In the highlands near the capital of Peru, more than 3,000 metres above sea level, age-old water recovery techniques are being used to improve access to water for 1,400 families, for household consumption and for crops and livestock.
This natural infrastructure project is located in the upper area of the town of San Pedro de Casta, some 90 km from Lima. With community participation, a network of ancient stone ditches called amunas in the native Quechua language is being restored there.
“We want to help the people who take care of the water sources to have greater water availability themselves,” says Mariela Sánchez, executive director of Aquafondo, an initiative that promotes water security projects with nature-based solutions.
The non-governmental Aquafondo or Water Fund for Lima and El Callao (two neighbouring provinces) is part of the Latin American Water Funds Partnership, created in 2011 by the Inter-American Development Bank (IDB) and international environmental protection organisations.
Aquafondo’s public and private partners promote the recovery, conservation and protection of the water sources that supply Lima, home to 9.5 million people, where there is a latent risk of water stress due to the arid conditions, climate change and rising demand.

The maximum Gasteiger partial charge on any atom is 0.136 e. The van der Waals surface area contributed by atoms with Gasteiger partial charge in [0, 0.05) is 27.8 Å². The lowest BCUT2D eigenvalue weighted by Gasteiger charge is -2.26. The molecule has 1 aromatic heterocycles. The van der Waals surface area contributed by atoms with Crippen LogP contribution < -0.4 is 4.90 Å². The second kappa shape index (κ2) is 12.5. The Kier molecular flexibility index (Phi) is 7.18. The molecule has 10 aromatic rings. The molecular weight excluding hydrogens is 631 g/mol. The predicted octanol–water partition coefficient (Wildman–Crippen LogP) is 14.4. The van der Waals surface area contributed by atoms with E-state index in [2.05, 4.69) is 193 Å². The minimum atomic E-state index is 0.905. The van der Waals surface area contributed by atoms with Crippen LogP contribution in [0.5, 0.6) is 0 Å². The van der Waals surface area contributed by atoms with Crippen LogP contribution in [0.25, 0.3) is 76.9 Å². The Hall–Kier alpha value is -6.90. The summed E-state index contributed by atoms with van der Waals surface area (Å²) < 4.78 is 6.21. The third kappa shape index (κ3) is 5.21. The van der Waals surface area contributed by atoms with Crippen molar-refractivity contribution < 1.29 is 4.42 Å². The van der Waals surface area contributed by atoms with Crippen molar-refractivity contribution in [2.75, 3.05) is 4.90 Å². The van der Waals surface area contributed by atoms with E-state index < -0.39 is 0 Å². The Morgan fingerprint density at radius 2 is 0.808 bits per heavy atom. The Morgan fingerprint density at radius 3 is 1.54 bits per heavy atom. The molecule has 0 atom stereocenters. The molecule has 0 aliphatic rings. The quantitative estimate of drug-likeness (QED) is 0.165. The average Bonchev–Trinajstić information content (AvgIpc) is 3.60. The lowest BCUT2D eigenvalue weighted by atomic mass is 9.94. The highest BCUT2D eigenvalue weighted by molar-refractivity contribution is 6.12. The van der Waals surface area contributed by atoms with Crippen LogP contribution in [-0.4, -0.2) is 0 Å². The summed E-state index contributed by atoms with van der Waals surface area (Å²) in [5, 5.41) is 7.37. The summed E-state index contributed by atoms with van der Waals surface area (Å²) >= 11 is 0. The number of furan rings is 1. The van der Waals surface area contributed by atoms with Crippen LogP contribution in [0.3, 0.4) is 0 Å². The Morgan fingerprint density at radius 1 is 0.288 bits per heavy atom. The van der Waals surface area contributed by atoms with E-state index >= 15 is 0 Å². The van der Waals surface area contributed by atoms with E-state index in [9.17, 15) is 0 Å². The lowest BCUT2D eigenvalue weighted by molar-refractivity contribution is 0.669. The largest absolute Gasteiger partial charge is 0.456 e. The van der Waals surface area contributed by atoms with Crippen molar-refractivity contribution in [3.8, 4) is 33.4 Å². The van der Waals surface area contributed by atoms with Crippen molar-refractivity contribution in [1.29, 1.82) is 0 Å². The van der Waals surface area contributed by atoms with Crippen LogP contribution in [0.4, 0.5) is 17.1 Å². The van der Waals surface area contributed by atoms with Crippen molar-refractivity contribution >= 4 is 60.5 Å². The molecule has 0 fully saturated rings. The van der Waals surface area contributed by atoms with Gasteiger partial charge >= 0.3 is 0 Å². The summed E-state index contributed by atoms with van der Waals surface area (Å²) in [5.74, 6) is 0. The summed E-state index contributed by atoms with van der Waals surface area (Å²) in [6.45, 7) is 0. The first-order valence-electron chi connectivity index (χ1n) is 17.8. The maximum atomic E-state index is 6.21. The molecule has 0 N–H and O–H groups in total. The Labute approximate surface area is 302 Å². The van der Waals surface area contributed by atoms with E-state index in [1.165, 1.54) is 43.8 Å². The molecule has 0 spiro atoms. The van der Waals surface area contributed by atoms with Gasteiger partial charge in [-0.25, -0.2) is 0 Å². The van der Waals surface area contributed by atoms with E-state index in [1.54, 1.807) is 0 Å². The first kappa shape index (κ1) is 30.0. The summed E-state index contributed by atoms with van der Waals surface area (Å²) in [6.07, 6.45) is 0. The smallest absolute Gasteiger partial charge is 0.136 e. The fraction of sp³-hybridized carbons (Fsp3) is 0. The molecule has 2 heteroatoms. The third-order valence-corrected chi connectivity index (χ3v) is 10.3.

Sánchez, an economist by profession, explained that the amuna ditches would directly benefit the families of this Andes highland area because they will have water during the dry season to irrigate their crops of potatoes, beans, avocados and other products that are part of their daily diet and to water the pasture used by their livestock.
“Now we are capturing more water in the rainy season, the infiltration is seeding water in the rocky areas and will feed our farms,” Alberto Pérez, a farmer and former community leader of San Pedro de Casta, told IPS by telephone from his village. The 58-year-old communal farmer gets up every day before six in the morning to get ready for the hour and a half walk to the Chinchaycocha area at 3,500 metres above sea level.
The community takes care of the amuna ditches